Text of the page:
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PNS Daily Newscast - October 16, 2018 


President Trump tours hurricane damage parts of Florida: Also on the Tuesday rundown: we examine the question, is the U.S. spending too much to guard confederate cemeteries; plus the spotlight is on mental wellness during National Children’s Health Month.

Daily Newscasts

Public News Service - MN: Animal Welfare

In Minnesota, solar sites double as pollinator habitat with native plants feeding hummingbirds, bees and butterflies. (audubon.org)

ST. PAUL, Minn. — A new study from the Audubon Society shows the welfare of birds is closely linked to the quality of food and shelter found in their habitats. Audubon's director of community conservation, John Rowden, said the study shows more than half of North American bird species are th

Extreme drought in three states has caused a severe shortage of hay for ranchers and farmers. (Pixabay)

FERGUS FALLS, Minn. -- Drought stricken farmers and ranchers in three states have until August 31 to enter a lottery for badly needed hay. The hay is coming from Midwestern states that have had more rain than the Dakotas and Montana. Over the weekend, a Minnesota trucking company hauled 20 loads f

Minnesota has taken the lead in protecting pollinating insects from harmful pesticides, which environmentalists say will benefit the country's agriculture system. (iStockphoto)

ST. PAUL, Minn. -- Minnesota is being called a leader when it comes to restricting the use of pesticides that environmentalists say hurt bees. Governor Mark Dayton has ordered the broadest restrictions in the country on the use chemicals known as neonicotinoids. Studies show the chemicals are harm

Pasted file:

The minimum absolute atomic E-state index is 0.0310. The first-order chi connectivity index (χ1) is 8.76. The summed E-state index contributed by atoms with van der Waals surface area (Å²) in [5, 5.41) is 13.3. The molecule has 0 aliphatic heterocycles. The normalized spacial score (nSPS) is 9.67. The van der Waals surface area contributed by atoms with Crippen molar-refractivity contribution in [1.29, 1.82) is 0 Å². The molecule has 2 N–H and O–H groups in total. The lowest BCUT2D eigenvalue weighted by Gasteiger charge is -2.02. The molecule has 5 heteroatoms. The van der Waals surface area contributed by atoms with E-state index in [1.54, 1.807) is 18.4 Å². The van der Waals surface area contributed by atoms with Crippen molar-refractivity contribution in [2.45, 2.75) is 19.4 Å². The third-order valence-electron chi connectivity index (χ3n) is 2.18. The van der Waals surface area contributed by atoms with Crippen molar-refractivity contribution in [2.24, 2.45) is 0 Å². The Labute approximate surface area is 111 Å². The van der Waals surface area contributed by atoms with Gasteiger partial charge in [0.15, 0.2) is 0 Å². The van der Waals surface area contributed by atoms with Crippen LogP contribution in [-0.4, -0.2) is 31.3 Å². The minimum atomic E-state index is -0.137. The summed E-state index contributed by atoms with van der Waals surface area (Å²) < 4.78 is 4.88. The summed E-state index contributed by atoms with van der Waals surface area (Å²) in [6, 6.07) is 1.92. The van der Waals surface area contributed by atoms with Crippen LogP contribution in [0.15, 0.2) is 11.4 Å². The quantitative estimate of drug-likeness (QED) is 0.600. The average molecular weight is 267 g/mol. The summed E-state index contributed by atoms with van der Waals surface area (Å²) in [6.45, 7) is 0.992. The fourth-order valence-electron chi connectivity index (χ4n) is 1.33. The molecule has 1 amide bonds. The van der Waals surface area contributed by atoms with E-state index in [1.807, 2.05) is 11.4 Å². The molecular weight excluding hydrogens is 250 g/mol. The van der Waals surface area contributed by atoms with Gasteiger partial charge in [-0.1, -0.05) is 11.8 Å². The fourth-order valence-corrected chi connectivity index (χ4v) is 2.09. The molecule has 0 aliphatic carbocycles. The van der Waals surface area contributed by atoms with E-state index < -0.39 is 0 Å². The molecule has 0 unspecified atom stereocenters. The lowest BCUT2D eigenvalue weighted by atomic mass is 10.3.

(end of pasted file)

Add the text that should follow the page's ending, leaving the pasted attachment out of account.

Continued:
Taxpayers can help protect non-game species, including Minnesota's state bird, the common loon, by making a donation on their state income-tax forms. (iStockphoto)

ST. PAUL, Minn. - As many of us are preparing our income taxes, one state agency is reminding Minnesotans there's an easy way to help protect wildlife at tax time. All it takes is checking the box on the state tax form to donate to the Nongame Wildlife Program, part of the Minnesota Department of

Conservationists say the EPA's new biofuel rules could lead to more croplands encroaching on wildlife habitats. (Sgarton/Morguefile.com)

ST. PAUL, Minn. – Some new federal renewable fuel guidelines could be putting some wildlife habitats at risk, especially in the Midwest. The Environmental Protection Agency's recently finalized Renewable Fuel Standards (RFS) include incentives for producing more corn ethanol. David DeGenna

The rusty patched bumble bee used to be common in parts of the state, but has seen its population plummet in recent years. Courtesy: Rich Hatfield/The Xerces Society

ST. PAUL, Minn. – Protections could be on the way for a bumblebee that used to be commonly found in parts of Minnesota and across the Upper Midwest, but is now threatened with extinction. The U.S. Fish and Wildlife Service has begun a year-long review to determine if an Endangered Species Ac

Another outbreak of avian influenza could hit this fall, after nearly 50-million birds were lost with the spring eruption of the disease. Credit: Bart Sadowski.

ST. PAUL, Minn. – As the poultry industry in Minnesota and across the Midwest works to rebound from the spring outbreak of avian influenza, there are predictions that another round of the disease will hit this fall. Dale Wiehoff, director of communications for the Institute for Agriculture a

The Animal Rights Coalition wants an end to big-game hunts after the killing of a lion in Africa by a Minnesota big-game hunter. Credit: Matt MacGillivray/Flickr.

EDEN PRAIRIE, Minn. - Protests are planned today at the office of a Minnesota dentist who has come under fire for hunting down a lion in Zimbabwe. Walter Palmer, 55, of Eden Prairie reportedly spent $50,000 for the big-game hunt, where he killed a lion July 1 after it allegedly had been lured out o

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